A little birdie has been looking around at Mesaba — but first…

Here’s a report of an obvious problem with IGCC from John Blair, Valley Watch— the pipedream is just that, and the truth that those of us in the midst of coal gasification know too well is finally coming out publicly:

Carbon capture plans failing – IEA

2010-06-14 18:22

London – The world is failing to meet goals to develop carbon capture technology, the energy watchdog to industrialised economies said on Monday as it reported back to G8 countries on their past promises.

At a summit in Japan two years ago, eight of the world’s leading economies backed an International Energy Agency goal to launch 20 large-scale projects to demonstrate carbon capture and storage technology by 2010.

In fact there were only five such projects in operation, all commissioned before the 2008 summit, said the energy adviser to 28 developed countries ahead of next week’s G8 summit in Canada.

None of those existing projects tested the full chain of CCS processes, which involves trapping and then piping and storing underground carbon emissions from coal and gas power plants.

“(The 2010 goal) remains a challenge and will require that governments and industry work in concert,” the IEA said in a report to the Canada G8 summit.

Large projects

One new Australian project had launched, however, and was proceeding to construction to test the full CCS process.

Also on a positive note, the IEA estimated that governments had committed over the past two years to provide over $26bn in funding support for demonstration projects. That compares with an annual funding need of between $5bn and $6.5bn over the next decade.

The IEA argues that CCS is a vital technology to fight climate change because it could allow developing countries to continue to burn supplies of cheap coal and still curb carbon emissions, as they try to grow their economies. Developing countries are now the main global source of rising greenhouse gas emissions.

The IEA estimates that about 100 CCS large-scale projects are needed worldwide by 2020, about half in developing countries, to stay within safer limits of climate change.

The report calculated that governments are committed to support between 19 and 43 large projects by 2020, and cited other estimates of about 80 projects at various stages of development.

“Much greater effort will be needed to meet future deployment levels,” it said.

– Reuters

Meanwhile, the little birdie…  We’ve been in this odd and unenviable place, a big horrible coal gasification plant, the Mesaba Project, promoted by Excelsior Energy, a shell corp with nada for assets, which demanded a Power Purchase Agreement then denied by the PUC, and yet inexplicably granted a siting permit for not just “one” but TWO projects totalling over 1,000MW of IGCC!  OH… MY… DOG!  So it’s in limbo land, and we’re wondering how on earth this thing stays on life support as it rots away…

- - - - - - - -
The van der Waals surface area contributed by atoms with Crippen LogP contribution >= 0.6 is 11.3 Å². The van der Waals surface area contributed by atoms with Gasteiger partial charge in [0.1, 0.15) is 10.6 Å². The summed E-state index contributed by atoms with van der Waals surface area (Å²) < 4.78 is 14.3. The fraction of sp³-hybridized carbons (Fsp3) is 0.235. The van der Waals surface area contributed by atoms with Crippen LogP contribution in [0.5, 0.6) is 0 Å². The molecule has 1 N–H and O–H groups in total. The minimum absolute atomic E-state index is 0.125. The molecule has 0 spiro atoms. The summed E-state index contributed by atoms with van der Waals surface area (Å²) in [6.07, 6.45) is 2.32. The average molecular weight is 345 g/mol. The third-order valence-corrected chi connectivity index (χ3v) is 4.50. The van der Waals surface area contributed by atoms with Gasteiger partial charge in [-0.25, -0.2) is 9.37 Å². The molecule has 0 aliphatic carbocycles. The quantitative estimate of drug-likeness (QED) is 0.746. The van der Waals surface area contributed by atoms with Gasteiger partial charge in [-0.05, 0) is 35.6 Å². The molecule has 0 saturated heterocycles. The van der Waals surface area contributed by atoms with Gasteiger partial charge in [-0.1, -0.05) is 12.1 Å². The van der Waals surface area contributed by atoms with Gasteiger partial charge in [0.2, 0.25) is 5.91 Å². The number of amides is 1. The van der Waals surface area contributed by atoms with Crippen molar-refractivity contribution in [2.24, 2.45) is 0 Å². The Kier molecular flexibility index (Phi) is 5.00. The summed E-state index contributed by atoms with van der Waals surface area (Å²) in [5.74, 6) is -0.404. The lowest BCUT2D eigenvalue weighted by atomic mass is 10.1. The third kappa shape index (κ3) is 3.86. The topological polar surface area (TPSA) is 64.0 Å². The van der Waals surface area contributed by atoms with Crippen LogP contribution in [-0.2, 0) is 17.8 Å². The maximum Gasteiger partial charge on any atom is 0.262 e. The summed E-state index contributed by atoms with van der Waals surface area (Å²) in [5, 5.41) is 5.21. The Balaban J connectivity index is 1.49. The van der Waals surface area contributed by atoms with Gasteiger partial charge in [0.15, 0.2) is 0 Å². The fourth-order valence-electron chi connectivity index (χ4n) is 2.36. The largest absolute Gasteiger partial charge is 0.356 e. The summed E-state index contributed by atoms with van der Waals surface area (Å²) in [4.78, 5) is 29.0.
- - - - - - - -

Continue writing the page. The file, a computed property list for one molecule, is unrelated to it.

The little birdie had this report:

Excelsior Energy was supposed to have filed a new air permit, and the MPCA was supposed to have reviewed the 2006 air permit application “to assure that the protocol was acceptable to federal land managers.”  Well, that didn’t happen, the “review” by MPCA OR the filing of the new air permit, which was supposed to have been filed last week.

2006 Excelsior Energy Mesaba Project Air Permit

… and the little birdie while looking around found this in their “Frequently Asked Questions” on their site, then scroll down to “View common transmission misconceptions” to p. 2:

Myth: The Mesaba Project will force wind energy off from the transmission grid.

Fact: Mesaba will make upgrades to the transmission grid so that the electricity from the Mesaba Project does not interfere with any existing or planned wind energy.

This myth stems from a misinterpretation of the Mesaba Unit One G477 and G519 System Impact Reports. In preparing the reports, the engineers determined that their base case was unrealistic. Therefore, they used their engineering judgment to make some assumptions so the reports could provide meaningful results. Although those assumptions were made only for the purposes of the report, an internet “blogger” misinterpreted the assumptions to mean that the Mesaba Project would force wind energy off from the transmission grid. In fact, the transmission upgrades associated with the Mesaba Project will ensure that it will not interfere with any “network resources” such as wind farms.


And this “Myth” section is a lot like their letter to Commerce regarding EIS Scoping Comments:

Excelsior Energy Response to EIS Scoping Comments 11-7-06

Anyway, I’d like to see this blog posting they’re referring to!  Misinterpreted?  Naaaaaaah, it’s all the interpretations of those presenting and reviewing at the MAPP meeting.  Their claims are sorta like the matter of using a site with existing infrastructure:


I wonder what it was that blew their dress up… could it be:

So now it’s deliverable??? SWAG! January 9th, 2007

They caaalll Mesaaaba liiiars… November 25th, 2006

It’s all about this study — READ IT FOR YOURSELF:

Deliverability Study Report G-519 12-15-06

Anyway, their air permit application was submitted, and it is a mess. The rules have changed.  We’re waiting for the next Air Permit application, which will be… when???

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